THE WORLD OF WORDS – AN ESSAY ABOUT ONE ASPECT OF ZYGMUNT HAUPT’S WRITING | PAWEŁ PANAS, PhD
Let us once again begin with the writer’s letters. In his letter from the 9th of January Zygmunt Haupt confides in Józef Wittlin:
I will soon be facing an unpleasant kind of situation. Namely, some New Orleans committee approached me on the account of helping them as a translator, regarding the reception of the first grand transports of Polish IDPs, which is to enter their harbour. Should it come to this, I will attempt to restrict my role to translator only, for my opinions on the new, longed-for life which they are to begin here, those opinions would be paradoxical and unenthusiastic.*
Some time later, in a letter from June 13th the author of “Pożegnanie z ojczyzną” adds:
I am continuously on duty as committee member welcoming the ships with Polish IDPs, and then I visit them all around Louisiana, at their new places, and compassionately I listen to their sorrows and worries, and disappointments. In return I get to listen to Polish from the Sanok, Konin, and Kamionka Strumiłowa regions. I ask them, what about coming back to Poland. “We’re not going to be, they say, ruled by no Moskal.” Of course they don’t trust me, an intellectual, they remember very well how the intelligentsia duped them. But sometimes they really loosen up their starch, up to the point where they tell me their dreams (“I’ve dreamt of the Virgin Mary and a lot of people – there will probably be a funeral…”).
The arrival of ships with Polish emigrants (internally displaced persons) provokes the writer to once again take on the difficult topic of life in exile, a topic close to Haupt on an existential level, and which corresponds with his intellectual and artistic points of interest. The obvious lack of enthusiasm (born, after all, straight from his own emigration experience) is accompanied by a realistic, clearly distanced attitude. The reluctance he shows does not, however, stem from egoism. On the contrary, it is motivated by compassion and – what is, perhaps, most important – the awareness of being part of common history, having a role in one play. The deeper the awareness, the more severe the pain. This pain was, without doubt, felt by the writer’s correspondent, it was also an inseparable element of Haupt’s self-awareness.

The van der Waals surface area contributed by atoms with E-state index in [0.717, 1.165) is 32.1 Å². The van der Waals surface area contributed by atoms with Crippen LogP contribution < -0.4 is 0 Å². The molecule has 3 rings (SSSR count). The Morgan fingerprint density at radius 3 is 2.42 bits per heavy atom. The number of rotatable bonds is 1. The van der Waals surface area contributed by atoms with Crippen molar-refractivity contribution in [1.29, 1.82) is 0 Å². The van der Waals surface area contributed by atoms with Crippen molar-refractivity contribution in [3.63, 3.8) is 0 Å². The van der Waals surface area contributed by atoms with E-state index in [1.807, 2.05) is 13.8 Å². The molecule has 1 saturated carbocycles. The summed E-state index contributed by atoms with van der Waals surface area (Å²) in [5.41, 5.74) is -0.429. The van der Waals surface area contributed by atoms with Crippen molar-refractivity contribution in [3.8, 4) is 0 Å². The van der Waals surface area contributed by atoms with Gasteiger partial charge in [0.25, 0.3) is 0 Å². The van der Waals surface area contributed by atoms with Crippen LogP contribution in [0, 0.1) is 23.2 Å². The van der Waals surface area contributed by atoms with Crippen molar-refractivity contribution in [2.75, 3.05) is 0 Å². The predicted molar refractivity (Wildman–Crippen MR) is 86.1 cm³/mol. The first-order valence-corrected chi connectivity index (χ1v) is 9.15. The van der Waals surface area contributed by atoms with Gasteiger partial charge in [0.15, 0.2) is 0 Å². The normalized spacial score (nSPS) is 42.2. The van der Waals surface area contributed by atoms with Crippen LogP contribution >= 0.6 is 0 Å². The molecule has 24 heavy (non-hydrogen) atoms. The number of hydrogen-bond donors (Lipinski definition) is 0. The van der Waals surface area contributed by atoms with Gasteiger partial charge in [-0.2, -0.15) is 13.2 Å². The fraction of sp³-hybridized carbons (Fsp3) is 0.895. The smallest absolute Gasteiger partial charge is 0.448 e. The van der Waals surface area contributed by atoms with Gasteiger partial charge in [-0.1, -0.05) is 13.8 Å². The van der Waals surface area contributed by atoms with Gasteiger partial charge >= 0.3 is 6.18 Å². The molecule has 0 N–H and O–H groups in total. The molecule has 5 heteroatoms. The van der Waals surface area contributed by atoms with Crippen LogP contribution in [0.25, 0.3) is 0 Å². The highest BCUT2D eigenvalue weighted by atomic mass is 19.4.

I would not, however, like to bring the cited fragment of correspondence down to the level of the anecdote it holds, which is, of course, a rather frequent temptation when analysing epistolography. For one can see something more in this small fragment, something equally thought-provoking and important. The quoted verses, when looked upon closely, reveal a palette of tones, out of which the tone of longing seems to be most important. On the surface it seems very obvious and, so to speak, typical. Here we have an exile who lives in a new world, far from what is familiar and close, longs for any element, even the smallest one, which could, even if for just a moment, bring back the lost heritage. It may be a coincidental or planned meeting with another Pole (every such event was very meticulously noted by Haupt in his letters). It may also be a book he read (the writer tried to actively keep abreast of the creative output from Poland). It may even be a word overheard somewhere. A special word, recognisable in the diversity of its variations (Polish from Sanok and Konin), inseparably connected with the specifics of familiar sounds the pleasantly tease the ear (Kamionka Strumiłowa).
Haupt writes about the importance of conversations and about the sounds that go with them in a letter to Wittlin from December 10th 1947:
It has been a few months now since we met in New York, and I value the memory of that meeting greatly. I found it very pleasant and home-like to wander around Manhattan with you, and when walking and talking about Polish matters one could forget that they are walking the 58th, when talking as if it was, for example, Chorążczyzny Street.
This choice is no coincidence. The emblematic words of the writer, in which he juxtaposes a huge western metropolis with his lost Lviv, do hide a particular metaphor for the fate of an exile. The impersonal new world is contrasted with the uniqueness of the homeland, the namelessness (symbolised by an abstract number) – with a name that is difficult to pronounce and impossible to forget. Chorążczyzny – a Proustian proper name. A birthmark. An open wound.